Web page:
Today Solar Energy Industries Association (SEIA) announced that Rhone Resch will step down as its CEO on May 31, 2016. SEIA says that it will name an interim leader and conduct a search for a new executive to lead the organization before Resch leaves.
Resch has served as CEO of SEIA since 2004, during which time the U.S. solar industry has undergone a profound transformation. During the first year that Resch served as CEO the U.S. installed less than 60 MW of solar PV, nearly all of which was on rooftops; by 2015 this had increased more than ten-fold to over 7 GW, with utility-scale projects representing the majority of new capacity.
During Reschs tenure a number of policy victories have underscored this growth, from the establishment of the 30% investment tax credit (ITC) in 2005 and its extension in 2008 to the passage of renewable energy mandates including solar and distributed generation carve-outs in dozens of U.S. states.
Resch also served as CEO during the trade war spurred by SolarWorlds petition over Chinese dumping and subsidizing of solar PV products. During the process of the first trade case in 2012 SEIA moved from a neutral observer to an opponent of import duties, arguing that more U.S. jobs are created by installation of solar than manufacturing and that price increases would affect deployment.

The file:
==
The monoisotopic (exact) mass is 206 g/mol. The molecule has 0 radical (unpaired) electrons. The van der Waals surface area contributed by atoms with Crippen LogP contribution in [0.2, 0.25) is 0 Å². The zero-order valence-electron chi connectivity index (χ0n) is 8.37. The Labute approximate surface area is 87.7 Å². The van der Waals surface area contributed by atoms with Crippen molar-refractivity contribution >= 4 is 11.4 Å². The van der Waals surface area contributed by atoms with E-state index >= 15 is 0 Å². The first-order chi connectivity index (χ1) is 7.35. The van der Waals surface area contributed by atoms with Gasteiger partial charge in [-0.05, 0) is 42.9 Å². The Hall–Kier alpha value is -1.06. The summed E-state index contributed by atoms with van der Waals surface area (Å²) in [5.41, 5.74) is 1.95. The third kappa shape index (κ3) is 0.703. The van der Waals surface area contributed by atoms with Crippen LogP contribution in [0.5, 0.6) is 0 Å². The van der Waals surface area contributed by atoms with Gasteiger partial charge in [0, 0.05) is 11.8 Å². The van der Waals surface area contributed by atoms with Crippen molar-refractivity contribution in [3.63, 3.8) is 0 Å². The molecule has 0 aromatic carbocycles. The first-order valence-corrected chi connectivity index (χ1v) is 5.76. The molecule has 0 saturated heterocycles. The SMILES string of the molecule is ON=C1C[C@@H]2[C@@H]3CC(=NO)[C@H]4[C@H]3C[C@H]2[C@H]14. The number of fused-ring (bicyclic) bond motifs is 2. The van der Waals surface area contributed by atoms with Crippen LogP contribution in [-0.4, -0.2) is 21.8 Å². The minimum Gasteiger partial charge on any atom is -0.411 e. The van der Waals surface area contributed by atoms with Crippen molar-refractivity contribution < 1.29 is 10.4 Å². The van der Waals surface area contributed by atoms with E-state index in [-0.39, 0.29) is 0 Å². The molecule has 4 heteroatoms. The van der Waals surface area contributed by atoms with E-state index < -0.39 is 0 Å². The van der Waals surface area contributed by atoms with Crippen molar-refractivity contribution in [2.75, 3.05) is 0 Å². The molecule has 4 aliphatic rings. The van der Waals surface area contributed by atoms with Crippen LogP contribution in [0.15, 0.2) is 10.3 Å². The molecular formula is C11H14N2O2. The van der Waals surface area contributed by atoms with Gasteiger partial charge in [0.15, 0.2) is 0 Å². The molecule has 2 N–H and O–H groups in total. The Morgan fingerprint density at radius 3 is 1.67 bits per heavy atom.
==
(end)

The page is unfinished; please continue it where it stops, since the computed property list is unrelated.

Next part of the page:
The U.S. solar industry has thrived despite two sets of import duties, which did not result in either the threatened market decline and job losses or a large-scale return of U.S. solar manufacturing.
But perhaps what Resch will be most remembered for is last winters surprise extension of the ITC through compromise legislation, which analysts say will prevent a crash of the solar market in 2017. SEIA took up the cause of ITC extension despite considerable doubt in the industry that victory was possible given a difficult environment for renewables in the U.S. congress.
This victory speaks to another element of Resch's leadership: bipartisanship. Under Resch SEIA has stressed its ability to work "across the aisle", even as Republicans were fiercely attacking U.S. President Obama's clean energy policies and renewable energy in general.
Neither Resch nor SEIA gave a specific reason for the departure other than suggesting that his work may now be done. I am honored to have been able to contribute to building an industry that has such a positive impact on the U.S. economy, our energy security and the environment, stated Resch in a letter to membership.
With the ITC extended through 2021 and solar energy markets growing throughout the country, now is the right time for me to move on to new challenges and opportunities that lie ahead.
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